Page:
Starting from different points of departure, the Nordic countries are coming closer together regarding their outlook on security, due to a perceived Russian threat and lack of American leadership. Multilateral forums like NATO, the EU and the UN remain their best chance of contributing to defining and addressing threats to their own and global stability.
This article was originally published by the Norwegian Institute of International Affairs (NUPI) in 2018.
Nordic Defence Cooperation (NORDEFCO) was originally about cost-effectiveness. The Nordic states sought to work together when training and educating their soldiers, procuring new equipment, and logistically supporting their forces. Faced with a relevantly benign security situation at home, with Russia regarded in principle as a partner, operational military cooperation was primarily about expeditionary operations far from northern Europe. Even if NORDEFCO never became the beacon of Nordic cooperation that some political speeches sought to paint it as, it nonetheless provided the Nordics with a flexible and non-bureaucratic framework through which various forms of defence cooperation could be pursued.
Many asylum seekers who choose assisted return are from a country destroyed by war and conflict. More than half of those who return to countries such as Afghanistan and Iraq plan to migrate again. Assisted return is a viable type of support to assist with the return, but is not sufficient to prevent large numbers of people once again leaving insecure countries of return. Only minor changes are required, however, to increase the potential for permanent return.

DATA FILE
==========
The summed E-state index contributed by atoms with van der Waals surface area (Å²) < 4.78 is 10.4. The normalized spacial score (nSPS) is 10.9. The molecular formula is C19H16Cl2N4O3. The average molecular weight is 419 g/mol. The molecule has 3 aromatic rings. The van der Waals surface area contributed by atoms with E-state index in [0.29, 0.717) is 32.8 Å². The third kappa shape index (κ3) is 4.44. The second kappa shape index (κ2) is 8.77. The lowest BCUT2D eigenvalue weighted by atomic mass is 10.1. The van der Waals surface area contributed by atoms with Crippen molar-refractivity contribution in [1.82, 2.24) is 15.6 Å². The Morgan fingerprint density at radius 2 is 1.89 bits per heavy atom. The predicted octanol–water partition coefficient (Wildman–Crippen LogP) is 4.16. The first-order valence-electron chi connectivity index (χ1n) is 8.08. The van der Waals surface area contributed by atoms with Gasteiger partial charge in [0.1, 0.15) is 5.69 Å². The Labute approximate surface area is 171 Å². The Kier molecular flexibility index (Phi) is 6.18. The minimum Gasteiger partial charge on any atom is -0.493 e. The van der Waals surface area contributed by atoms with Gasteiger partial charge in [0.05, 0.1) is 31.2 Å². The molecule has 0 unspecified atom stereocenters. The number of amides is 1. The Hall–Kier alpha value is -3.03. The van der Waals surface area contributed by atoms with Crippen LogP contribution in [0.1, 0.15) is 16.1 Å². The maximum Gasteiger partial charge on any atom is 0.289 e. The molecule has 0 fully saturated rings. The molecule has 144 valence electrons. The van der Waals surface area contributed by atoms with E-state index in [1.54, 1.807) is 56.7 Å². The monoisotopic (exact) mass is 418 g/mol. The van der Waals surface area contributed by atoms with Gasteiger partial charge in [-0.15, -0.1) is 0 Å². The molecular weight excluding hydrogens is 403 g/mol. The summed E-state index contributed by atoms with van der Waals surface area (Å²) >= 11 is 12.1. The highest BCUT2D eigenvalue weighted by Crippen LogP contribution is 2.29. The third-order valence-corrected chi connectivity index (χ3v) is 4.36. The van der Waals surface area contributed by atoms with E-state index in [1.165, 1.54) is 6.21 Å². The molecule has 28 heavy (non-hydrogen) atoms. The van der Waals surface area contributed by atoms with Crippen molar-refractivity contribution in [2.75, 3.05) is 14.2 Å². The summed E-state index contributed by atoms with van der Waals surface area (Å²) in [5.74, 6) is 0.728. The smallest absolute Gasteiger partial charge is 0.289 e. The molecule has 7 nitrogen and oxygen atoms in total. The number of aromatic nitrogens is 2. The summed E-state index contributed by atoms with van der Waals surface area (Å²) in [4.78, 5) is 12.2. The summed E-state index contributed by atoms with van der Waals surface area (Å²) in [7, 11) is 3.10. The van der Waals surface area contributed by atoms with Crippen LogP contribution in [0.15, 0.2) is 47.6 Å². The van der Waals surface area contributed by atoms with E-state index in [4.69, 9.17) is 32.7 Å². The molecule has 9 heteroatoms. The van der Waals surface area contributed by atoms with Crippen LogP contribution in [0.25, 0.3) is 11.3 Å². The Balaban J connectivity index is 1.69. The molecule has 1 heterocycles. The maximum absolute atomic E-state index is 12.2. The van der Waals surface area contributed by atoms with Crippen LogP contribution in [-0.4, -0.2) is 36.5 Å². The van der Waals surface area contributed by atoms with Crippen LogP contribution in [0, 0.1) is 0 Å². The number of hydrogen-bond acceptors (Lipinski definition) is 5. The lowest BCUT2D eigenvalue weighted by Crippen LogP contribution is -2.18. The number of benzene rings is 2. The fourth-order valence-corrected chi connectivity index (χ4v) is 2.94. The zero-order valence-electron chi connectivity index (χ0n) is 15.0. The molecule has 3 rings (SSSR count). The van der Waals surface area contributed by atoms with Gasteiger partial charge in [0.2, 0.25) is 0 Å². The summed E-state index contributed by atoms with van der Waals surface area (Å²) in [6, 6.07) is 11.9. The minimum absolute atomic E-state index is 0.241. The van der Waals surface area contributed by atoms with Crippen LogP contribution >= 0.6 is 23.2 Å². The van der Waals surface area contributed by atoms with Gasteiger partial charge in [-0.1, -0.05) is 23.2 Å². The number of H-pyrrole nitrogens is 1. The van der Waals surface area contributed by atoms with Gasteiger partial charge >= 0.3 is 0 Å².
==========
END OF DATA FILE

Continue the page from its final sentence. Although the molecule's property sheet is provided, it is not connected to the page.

One important political objective in Norway is to encourage asylum seekers who do not have a valid residence permit to return to their country of origin. To this end, a major initiative is for the Norwegian Government to offer support for assisted return. In 2015, approximately 1,200 persons accepted the offer. This involves practical assistance with the application process and with the journey back to the country of origin. On arrival, the persons who have accepted assisted return receive financial support with a cash payment. They also receive support in the form of various reintegration measures in some countries. An evaluation – initiated by the Norwegian Directorate of Immigration and conducted by the CMI, PRIO and the Institute for Social Research – focused on Kosovo, where persons who chose assisted return received financial support only, and on three specially developed programmes for Afghanistan, Iraq and Ethiopia. In Afghanistan and Iraq, the financial support is administered by the International Organisation for Migration (IOM), whereas a separate governmental body has been set up for this purpose in Ethiopia. The results of the evaluation are based on personal interviews with 79 persons who returned to these countries, supplemented by telephone interviews.
It has been an exciting New Year for High North policy in the Scandinavian countries. In the annual Foreign Policy Declaration last Tuesday, Sweden’s Foreign Minister Carl Bildt reiterated the government’s intent to push its new Arctic Strategy as one of its core foreign policies. To the west, Norwegian Foreign Minister Jonas Garh Störe announced Oslo’s new project of drilling for petroleum (together with Russia) in the northern parts of the Barents Sea. In the south, Denmark’s Foreign Minister Villy Søvndal appointed the country’s first Arctic Ambassador, Klavs A. Holm, previously an emissary to London, Singapore and the EU.
The Arctic is the new buzz word in Scandinavian corridors of power. All three states have now drawn up comprehensive strategies articulating their vision for the region. But are their visions compatible? While Scandinavian states are often considered politically indistinguishable (and have pledged themselves, as signatories of the “Nordic Declaration of Solidarity,” to govern in respect of their common heritage) their geographical differences could bring them into competition over the Arctic.